Below: Vertical profile (upcast in blue and downcast in red) of nitrate in the water column at Jefferson Head Station on April 4th, 2017. Discrete nitrate concentration taken during the upcast are shown as green circle.
Sea-Bird University in October – Limited Spots Available
Hurry! October is almost here and so is our Annual Sea-Bird University! Limited seats are available, so email us to receive your enrollment forms.
Sea-Bird Scientific offers regularly scheduled four-day training classes approximately two times per year at an off-site location near our office/factory in Bellevue, WA (12 miles from downtown Seattle). Through our comprehensive training modules, we teach our customers how to get the most from their instruments. Training consists of operator training on major Sea-Bird products and software, and is hands-on by nature. The curriculum covers profiling instruments, thermosalinographs, and moored instruments, and includes theory and operation, data processing, and maintenance and repair.
We encourage you to take advantage of our expertise and participate in our training classes. Our next 4-Day training is scheduled for October 16 - 19, 2017. Visit Sea-Bird University for more details, or contact Payal Parikh (firstname.lastname@example.org) to enroll for this class.
Tech Tip: Fresh Water / Salt Water Applications for SUNA V2 Nitrate Sensors
For greater accuracy, SUNA sensors are individually calibrated at Sea-Bird Scientific for use in fresh or seawater. Due to difference in absorptivity characteristics of seawater and fresh water, the calibration data for each of these applications is distinct.
Calibrations for instruments to be used in fresh water are determined from aqueous nitrate standards of deionized water with 40 and 4000 micromolar nitrate concentrations and pure deionized water. It is important to note that SUNA units configured for use in fresh water do not give reliable nitrate readings in seawater, as the interference from bromide will not be accounted for without seawater absorption data.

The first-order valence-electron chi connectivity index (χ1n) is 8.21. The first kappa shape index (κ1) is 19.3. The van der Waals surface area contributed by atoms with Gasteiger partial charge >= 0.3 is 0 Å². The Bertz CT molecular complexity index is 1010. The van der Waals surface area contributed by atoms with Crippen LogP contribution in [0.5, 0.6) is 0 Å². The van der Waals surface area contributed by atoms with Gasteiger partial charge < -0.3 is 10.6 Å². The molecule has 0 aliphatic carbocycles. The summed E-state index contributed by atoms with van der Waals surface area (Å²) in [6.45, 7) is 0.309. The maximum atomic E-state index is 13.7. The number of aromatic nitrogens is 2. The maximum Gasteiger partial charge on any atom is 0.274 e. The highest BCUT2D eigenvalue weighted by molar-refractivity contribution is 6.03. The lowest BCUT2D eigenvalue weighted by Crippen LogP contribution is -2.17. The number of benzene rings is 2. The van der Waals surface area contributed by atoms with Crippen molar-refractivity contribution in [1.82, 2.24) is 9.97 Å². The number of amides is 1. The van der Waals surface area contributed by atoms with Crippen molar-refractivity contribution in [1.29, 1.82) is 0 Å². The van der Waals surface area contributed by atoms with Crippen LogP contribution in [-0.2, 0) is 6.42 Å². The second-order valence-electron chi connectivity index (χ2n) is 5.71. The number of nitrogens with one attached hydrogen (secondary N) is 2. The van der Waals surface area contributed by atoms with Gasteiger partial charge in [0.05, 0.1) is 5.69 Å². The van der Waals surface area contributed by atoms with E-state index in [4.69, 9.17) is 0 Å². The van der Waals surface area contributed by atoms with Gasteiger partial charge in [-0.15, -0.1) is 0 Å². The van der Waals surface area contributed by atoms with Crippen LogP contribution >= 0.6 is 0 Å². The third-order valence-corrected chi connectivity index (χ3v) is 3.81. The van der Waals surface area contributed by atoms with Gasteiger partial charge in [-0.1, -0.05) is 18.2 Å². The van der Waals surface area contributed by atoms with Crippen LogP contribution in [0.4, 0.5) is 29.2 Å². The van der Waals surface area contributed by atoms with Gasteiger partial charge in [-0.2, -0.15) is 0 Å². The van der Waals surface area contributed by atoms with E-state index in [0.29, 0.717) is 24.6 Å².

Instruments calibrated for use in salt water use nitrate standards of seawater with 40 micromolar nitrate concentrations and nitrate-free seawater to determine the baseline seawater absorbance spectrum. The use of seawater enables the correction for the UV absorption of bromide and other sea salt components. Instruments calibrated for use in seawater can be used in freshwater applications, but the accuracy will be decreased in regions of high nitrate concentration because the instrument is calibrated for the smaller range of nitrate concentrations typically found in seawater.
For details on this and for other FAQs, read the FAQ tab on the SUNA V2 webpage.
Meet Our People: Andrew Harris, Customer Service Supervisor
Andrew graduated from Oregon State University in 2014 with a B.S in Public Health Management and Policy, and joined the Service department in Philomath in 2015. Andrew enjoys helping people and believes what we do is important - for our customers, for our environment, and for science. There have been a lot of changes within the Service Department lately and Andrew has been impressed and grateful for the extent to which the staff has stepped up to meet new challenges.
Though he still wants to learn how to fly fish, Andrew enjoys fishing and camping with his wife of 16 years, particularly in the Breitenbush area of central Oregon. And they always take their three dogs!